System Performance

System performance of the new iPhones should be again excellent given the hardware advancements on the part of the new A14 chip. Alongside iOS14, we should really see no problem with everyday tasks on the phone.

Unfortunately, our benchmark suite for iOS here is still relatively barren, and we have to mostly rely on web browser benchmarks – which isn’t all too much of an issue given that’s the heaviest and most demanding every-day workload for mobile devices.

Speedometer 2.0 - OS WebView

In Speedometer 2, the new A14 showcases a large performance boost of 30% for the new iPhone generation. This is likely both due to the clock frequency increase of the new CPUs as well as the fact that the new microarchitecture has in particular a larger amount of FP/SIMD resources available to itself.

Usually at this point we would point out that it’s an apples-to-oranges comparison to other devices in the chart, and that Apple’s Nitro JavaScript engine could simply be much superior to Google’s V8 engine, but the new release of the Apple Silicon Macs where we could finally compare Safari versus Chrome has shown very little performance discrepancy, meaning the performance here is actually due to the CPUs themselves.

Having that in mind, it means that Apple’s performance advantage over Android devices has grown even bigger this generation, with little hope for upcoming Cortex cores to catch up with such a gap.

JetStream 2 - OS Webview

JetStream 2 has heavier workloads and also make uses of WebAssembly, averaging out a smaller performance increase for the new A14 chip, but still showcasing class-leading performance amongst the competition.

WebXPRT 3 - OS WebView

WebXPRT is a browser workload that tries to mimic real-world interactions and workloads. The new iPhone 12s here actually show very little progress in terms of performance.

This small progress in WebXPRT is actually quite representative of my overall impression of responsiveness of the new iPhones: The A13 and iPhone 11 devices were already so performant and responsive that the actual speed limit for user interactions nowadays are just OS animations and just general SoC DVFS, the latter which Apple has already optimised to an ideal operation a few years back.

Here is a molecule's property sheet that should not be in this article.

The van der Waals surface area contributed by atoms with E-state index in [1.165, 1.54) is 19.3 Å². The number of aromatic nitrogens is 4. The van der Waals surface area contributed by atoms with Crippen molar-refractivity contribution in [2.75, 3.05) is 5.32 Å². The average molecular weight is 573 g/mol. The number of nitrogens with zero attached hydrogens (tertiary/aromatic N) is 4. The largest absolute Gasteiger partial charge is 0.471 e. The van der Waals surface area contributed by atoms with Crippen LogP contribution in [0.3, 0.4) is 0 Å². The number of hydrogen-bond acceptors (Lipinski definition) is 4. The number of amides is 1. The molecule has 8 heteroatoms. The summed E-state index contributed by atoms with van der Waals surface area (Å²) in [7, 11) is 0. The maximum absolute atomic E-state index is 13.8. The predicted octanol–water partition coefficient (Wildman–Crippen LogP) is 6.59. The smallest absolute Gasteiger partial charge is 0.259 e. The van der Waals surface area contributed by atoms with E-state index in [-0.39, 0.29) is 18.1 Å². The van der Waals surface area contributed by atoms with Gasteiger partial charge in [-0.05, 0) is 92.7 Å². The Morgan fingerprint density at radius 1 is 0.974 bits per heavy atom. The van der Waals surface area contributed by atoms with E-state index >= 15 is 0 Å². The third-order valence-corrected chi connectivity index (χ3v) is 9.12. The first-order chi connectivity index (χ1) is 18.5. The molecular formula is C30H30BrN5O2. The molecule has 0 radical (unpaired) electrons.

I would be lying if I were to say that I noticed that the new iPhone 12s are any faster than the iPhone 11 in everyday usage, but that’s simply because these are already are outstandingly fast devices.

The Apple A14 SoC: Firestorm & Icestorm GPU Performance & Power
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  • caribbeanblue - Friday, December 18, 2020 - link

    The 2GB extra RAM on the Pro models have shown in a lot of comparison videos I’ve watched on Youtube that they keep more apps open in the background than a standard Android phone with 12GB RAM. But I hope next year we’ll see 6GB in the normal and 8GB RAM in the Pro models, because I have problems keeping apps open in the background with the 4GB RAM in my 11 Pro Max as well. Reply
  • Samus - Wednesday, December 2, 2020 - link

    I mean, it’s going in a case anyway, the edges and texture of a phone mean nothing if it’s in a case. Which frankly it should be these are like $1000 investments and everybody eventually drops their phone at some point. I’ve been lucky enough to have never broken one, probably because it’s always in a case and I’m not clumsy enough for it to fall on its screen. Reply
  • crotach - Friday, December 4, 2020 - link

    I'm a tall person with massive hands and I prefer flat edged phones :) Reply
  • cha0z_ - Monday, November 30, 2020 - link

    The key part here is "mini" - that form factor is totally ok for small phones, but hold the 12 pro max and you can clearly tell it's a lot less comfortable vs the 11 pro max. Reply
  • austinsguitar - Monday, November 30, 2020 - link

    the edges are great at the regular and small sizes. just not okay for the huge phones your 4 foot tall girl friend has. you know. Reply
  • rrinker - Monday, November 30, 2020 - link

    I've always preferred the square edges older models to the rounder newer ones myself. Seemed like I had better grip and the phone wasn't about to slip out of my hand. Reply
  • RaLX - Monday, November 30, 2020 - link

    Exactly, I love the 12 edge, in fact I just went back to iPhones after years using Pixel and Nexus phones partly because I love the "new" old design of flat edges. Reply

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